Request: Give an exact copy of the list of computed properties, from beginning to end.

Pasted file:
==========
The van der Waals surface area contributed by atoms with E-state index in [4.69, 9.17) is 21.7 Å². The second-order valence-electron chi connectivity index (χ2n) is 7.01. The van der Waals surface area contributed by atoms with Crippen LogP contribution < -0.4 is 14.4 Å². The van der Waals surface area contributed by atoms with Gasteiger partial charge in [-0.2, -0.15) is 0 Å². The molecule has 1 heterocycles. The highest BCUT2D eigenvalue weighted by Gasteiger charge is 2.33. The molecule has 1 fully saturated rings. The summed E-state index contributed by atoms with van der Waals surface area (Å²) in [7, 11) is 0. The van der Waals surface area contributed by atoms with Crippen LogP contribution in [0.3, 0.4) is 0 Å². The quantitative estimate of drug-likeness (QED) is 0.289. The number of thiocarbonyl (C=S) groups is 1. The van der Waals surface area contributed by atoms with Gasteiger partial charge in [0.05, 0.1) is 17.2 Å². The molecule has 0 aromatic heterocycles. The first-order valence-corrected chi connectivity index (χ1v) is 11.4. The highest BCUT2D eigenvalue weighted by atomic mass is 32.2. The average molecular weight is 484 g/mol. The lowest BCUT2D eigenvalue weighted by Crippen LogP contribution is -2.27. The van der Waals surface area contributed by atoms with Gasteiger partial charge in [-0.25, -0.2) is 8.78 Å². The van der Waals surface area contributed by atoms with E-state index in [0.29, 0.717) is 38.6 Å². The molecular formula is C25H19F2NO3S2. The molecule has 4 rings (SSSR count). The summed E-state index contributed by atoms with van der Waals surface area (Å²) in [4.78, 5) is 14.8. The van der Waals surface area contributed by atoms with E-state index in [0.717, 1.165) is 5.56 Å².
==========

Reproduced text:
The van der Waals surface area contributed by atoms with E-state index in [4.69, 9.17) is 21.7 Å². The second-order valence-electron chi connectivity index (χ2n) is 7.01. The van der Waals surface area contributed by atoms with Crippen LogP contribution < -0.4 is 14.4 Å². The van der Waals surface area contributed by atoms with Gasteiger partial charge in [-0.2, -0.15) is 0 Å². The molecule has 1 heterocycles. The highest BCUT2D eigenvalue weighted by Gasteiger charge is 2.33. The molecule has 1 fully saturated rings. The summed E-state index contributed by atoms with van der Waals surface area (Å²) in [7, 11) is 0. The van der Waals surface area contributed by atoms with Crippen LogP contribution in [0.3, 0.4) is 0 Å². The quantitative estimate of drug-likeness (QED) is 0.289. The number of thiocarbonyl (C=S) groups is 1. The van der Waals surface area contributed by atoms with Gasteiger partial charge in [0.05, 0.1) is 17.2 Å². The molecule has 0 aromatic heterocycles. The first-order valence-corrected chi connectivity index (χ1v) is 11.4. The highest BCUT2D eigenvalue weighted by atomic mass is 32.2. The average molecular weight is 484 g/mol. The lowest BCUT2D eigenvalue weighted by Crippen LogP contribution is -2.27. The van der Waals surface area contributed by atoms with Gasteiger partial charge in [-0.25, -0.2) is 8.78 Å². The van der Waals surface area contributed by atoms with E-state index in [0.29, 0.717) is 38.6 Å². The molecular formula is C25H19F2NO3S2. The molecule has 4 rings (SSSR count). The summed E-state index contributed by atoms with van der Waals surface area (Å²) in [4.78, 5) is 14.8. The van der Waals surface area contributed by atoms with E-state index in [0.717, 1.165) is 5.56 Å².